Jack Reacher Review: Cheesefest serves as guilty pleasure
Tom Cruise’s career could easily be defined by his plethora of likeable action heros. Contradictory to what its trailers may suggest, Jack Reacher isn’t much different. In fact, it isn’t much different from most other action thrillers in general.
There are two things a movie must do well in order to qualify as art. First, it must entertain the audience. This is the most basic qualification for a movie; if it fails to entertain, then it is a waste of everybody’s time (both the audience’s and the filmmakers’). Secondly, it must have something to say (a relevant moral) and it must say it clearly. This qualification is what separates the boys from the men; the “good” movies from the “great” ones. If a movie fulfills both of these qualifications, then it becomes a richer experience for the audience; they can actually walk away with something. If a movie fulfills the first qualification and not the second, then you get what is called a “guilty pleasure”. Jack Reacher, like many other action thrillers, falls into this category.
First I would like to establish that Jack Reacher definitely has something to say and the filmmakers do leave the ending open to a variety of possibilities, assuming, of course, that this is the birth of a franchise we are witnessing. The problem comes when its own cheesiness overshadows its moral. This comes as a direct result of the filmmakers focusing too much on being entertaining and not enough on trying to get their point across.
Case-in-point: The character of Jack Reacher seems to be a fascinating one and Tom Cruise does pull it off smoothly; however, the filmmakers don’t explore the character very much. Yes he has a lot of wit, charm, and kicks a lot of ass. Sure this makes for a fun and exciting viewing, but the movie doesn’t spend a lot of time exploring what makes Reacher click, such as: where does he draw the line at right or wrong and how exactly does he determine the fate of his victims? These are definitely things that could be made more clear with a sequel, but for all the time Cruise’s character spends on screen, I felt like I hardly knew the man.
As for the rest of the characters, they are all by-the-book, cheese-seekers. Richard Jenkins plays a district attorney attempting to keep a suspected mass killer by the name of Barr, who spends the majority of the movie in comatose, off the streets for good. David Oyelowo plays Detective Emerson. Emerson is just worried about keeping the city inhabitants safe from Jack Reacher, who he believes to be behind all the sudden deaths. As the plot thickens, it turns out that either the DA or the detective, or both, are involved with the original killings and both Jenkins and Oyelowo do their best to trick you into thinking it’s them. This eventually evolves into what seems to be a competition of who can be the cheesiest red herring. This entails cheesy lines such as “You make it sound like I had one [a choice]” and some of the most obvious “concerned” voices and slow-paced head turning ever put to screen.
The gorgeous and talented Rosamund Pike plays Helen, Barr’s lawyer,who is also the DA’s daughter. Not the most original twist, I grant you, but this father-daughter relationship is the basis for about half of the film’s slightly-over-the-top melodrama; She is trying to keep Barr from getting the death penalty under daddy’s prosecution, he feels as if she is doing this to get back at him for their long, weathered history, she becomes suspicious of his actions and over reacts accordingly. For all intents and purposes, it’s the exact same dysfunctional family drama we have seen in any other story, including courthouse dramas.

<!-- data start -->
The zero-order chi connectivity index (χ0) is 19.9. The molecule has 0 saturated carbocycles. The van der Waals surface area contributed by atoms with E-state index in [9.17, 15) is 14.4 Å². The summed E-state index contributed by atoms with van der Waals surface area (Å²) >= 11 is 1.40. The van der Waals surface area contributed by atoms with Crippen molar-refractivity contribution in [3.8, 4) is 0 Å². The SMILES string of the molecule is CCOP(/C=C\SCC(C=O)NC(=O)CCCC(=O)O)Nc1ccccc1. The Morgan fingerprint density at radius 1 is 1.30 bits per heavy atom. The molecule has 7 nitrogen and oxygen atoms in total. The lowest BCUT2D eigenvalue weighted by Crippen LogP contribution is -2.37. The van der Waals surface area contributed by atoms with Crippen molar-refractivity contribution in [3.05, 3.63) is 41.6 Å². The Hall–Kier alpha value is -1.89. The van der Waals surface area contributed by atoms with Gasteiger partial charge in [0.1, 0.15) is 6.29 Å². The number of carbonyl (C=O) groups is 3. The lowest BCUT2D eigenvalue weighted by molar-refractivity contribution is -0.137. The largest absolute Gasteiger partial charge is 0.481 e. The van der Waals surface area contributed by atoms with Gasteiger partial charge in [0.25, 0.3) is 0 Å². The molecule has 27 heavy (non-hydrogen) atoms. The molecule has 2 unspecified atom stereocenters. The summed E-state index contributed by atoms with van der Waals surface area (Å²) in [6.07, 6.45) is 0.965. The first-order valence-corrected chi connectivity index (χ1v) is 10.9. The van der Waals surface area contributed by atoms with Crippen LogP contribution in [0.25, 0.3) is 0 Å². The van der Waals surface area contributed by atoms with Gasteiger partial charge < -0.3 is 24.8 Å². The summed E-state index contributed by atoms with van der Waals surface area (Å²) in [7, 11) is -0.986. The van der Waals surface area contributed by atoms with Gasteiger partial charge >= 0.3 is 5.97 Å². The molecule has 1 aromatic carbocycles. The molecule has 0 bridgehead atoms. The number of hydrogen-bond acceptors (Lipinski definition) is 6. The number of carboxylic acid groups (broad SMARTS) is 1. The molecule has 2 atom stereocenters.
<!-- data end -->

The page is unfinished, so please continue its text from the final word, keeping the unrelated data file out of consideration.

To make matters cheesier, Joe Kraemer’s in-your-face score makes sure to pound every pulse of anxiety out of your body by over-stressing the suspenseful moments, in attempts to heighten the tension during the scenes that call for it, especially the ones where Helen has to decipher which guy is the bad guy between the detective and her father. Ultimately, the overbearing score only works to dampen the seriousness of the overall film.
Having stated this film’s cheesiness, it is only fair to state that Jack Reacher is also one of the more entertaining films this half of 2012. Remember that smooth performance of a watered-down Jack that I told you about earlier? Well, as it turns out, Tom Cruise makes the most of what he’s given, poking fun at sluts (his word, not mine) who come on to him and attempting to fake a car registration as a search warrant in order to search a meth-head’s house. The bulk of the humor Reacher entails, however, comes from physical, sometimes dark, comedy. At one point he beats one guy’s face in with the back of another guy’s head (trust me, this is all funny in the moment). This movie is also home to one of the most inept car chases in Hollywood history, as Jack slipes and slides down the highway while managing to run into various signs, road blocks, and also other drivers.
Other than being funny, Jack Reacher is also a decent action flick. Sure most of the action comes from the generic gang fight or a car chase, but the editing isn’t choppy and you can actually tell what’s going on. On top of that, there isn’t anything like seeing some meth-head jerk or serial killer getting what he deserves: a nice break in the shoulder or punch in the nose. That’s always exciting.
Yes Jack Reacher is a bit generic: most of its characters are cheesy, the action is basic, and not much unexpected happens, but Tom Cruise’s sly performance and ass-kicking abilities save this movie from flopping into obscurity.
What do you think? Leave a comment.